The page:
Waiting for a Terrorist

by Lori Lou Freshwater


Tents staked in desert land, a muted building

of parched earth, in a thirty year old city with a napalm

birth, they wait among gravestones in the sand.


Gypsies don't roam, children play in dust, illusions

of home.  A woman teaches without books, invisible

unless sand floors turn black, turn into liquid money.


The thousand-mile wall holds. We want to go home,

not until they own oil or terrorists.  Nations clamor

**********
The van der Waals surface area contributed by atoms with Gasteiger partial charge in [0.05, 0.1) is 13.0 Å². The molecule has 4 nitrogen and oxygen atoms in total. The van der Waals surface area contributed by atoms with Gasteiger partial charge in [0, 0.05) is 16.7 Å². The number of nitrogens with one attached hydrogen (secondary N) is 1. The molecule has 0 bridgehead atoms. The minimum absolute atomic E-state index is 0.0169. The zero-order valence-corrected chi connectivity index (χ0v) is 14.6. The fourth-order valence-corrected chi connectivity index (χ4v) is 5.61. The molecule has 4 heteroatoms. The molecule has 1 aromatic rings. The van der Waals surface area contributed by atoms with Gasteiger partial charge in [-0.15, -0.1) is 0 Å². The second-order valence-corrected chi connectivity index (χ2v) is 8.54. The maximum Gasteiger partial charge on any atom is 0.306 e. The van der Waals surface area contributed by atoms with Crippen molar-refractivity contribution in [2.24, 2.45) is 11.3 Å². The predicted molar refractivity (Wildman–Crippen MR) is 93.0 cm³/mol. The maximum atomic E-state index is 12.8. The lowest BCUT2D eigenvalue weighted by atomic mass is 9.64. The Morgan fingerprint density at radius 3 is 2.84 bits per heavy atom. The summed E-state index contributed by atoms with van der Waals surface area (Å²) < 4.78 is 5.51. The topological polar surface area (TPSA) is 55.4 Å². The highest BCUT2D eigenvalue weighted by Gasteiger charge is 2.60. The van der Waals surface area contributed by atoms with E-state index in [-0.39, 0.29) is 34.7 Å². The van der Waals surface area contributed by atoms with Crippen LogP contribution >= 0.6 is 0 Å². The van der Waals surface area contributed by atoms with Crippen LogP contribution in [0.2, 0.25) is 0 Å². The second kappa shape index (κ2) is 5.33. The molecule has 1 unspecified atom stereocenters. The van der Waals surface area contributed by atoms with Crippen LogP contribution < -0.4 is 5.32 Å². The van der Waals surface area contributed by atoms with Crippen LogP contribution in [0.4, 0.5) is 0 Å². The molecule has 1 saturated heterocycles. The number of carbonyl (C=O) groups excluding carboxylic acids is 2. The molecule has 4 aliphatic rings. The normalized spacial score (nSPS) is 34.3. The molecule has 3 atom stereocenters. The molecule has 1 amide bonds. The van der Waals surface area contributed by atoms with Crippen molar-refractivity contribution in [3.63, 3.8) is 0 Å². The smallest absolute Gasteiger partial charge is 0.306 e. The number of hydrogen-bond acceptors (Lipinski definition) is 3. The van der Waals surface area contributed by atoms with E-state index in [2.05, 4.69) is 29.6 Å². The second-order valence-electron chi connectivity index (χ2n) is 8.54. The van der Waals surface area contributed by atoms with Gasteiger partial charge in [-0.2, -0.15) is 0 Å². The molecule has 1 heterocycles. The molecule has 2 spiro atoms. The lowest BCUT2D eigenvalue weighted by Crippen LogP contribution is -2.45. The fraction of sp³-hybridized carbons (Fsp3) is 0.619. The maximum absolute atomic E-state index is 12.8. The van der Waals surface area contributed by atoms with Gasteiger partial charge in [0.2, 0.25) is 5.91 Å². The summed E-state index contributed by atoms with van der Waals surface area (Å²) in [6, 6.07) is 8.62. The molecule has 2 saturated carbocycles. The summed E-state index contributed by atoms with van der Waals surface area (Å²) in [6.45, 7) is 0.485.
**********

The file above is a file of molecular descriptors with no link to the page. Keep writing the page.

for phosphate and fish, families live a barren existence.


In a London room an electric guitar screams Saharan

poetry across the street from a market waiting for sardines,

gathered from stolen sea.  Seven hundred miles from a Saharawi


woman who rations water for children too large for her breasts.  

Eighty miles away the sun has moved, a tourist turns her back

for a more exquisite angle, as ocean laps a canary island.

~Originally published in the Red Wheelbarrow Literary Magazine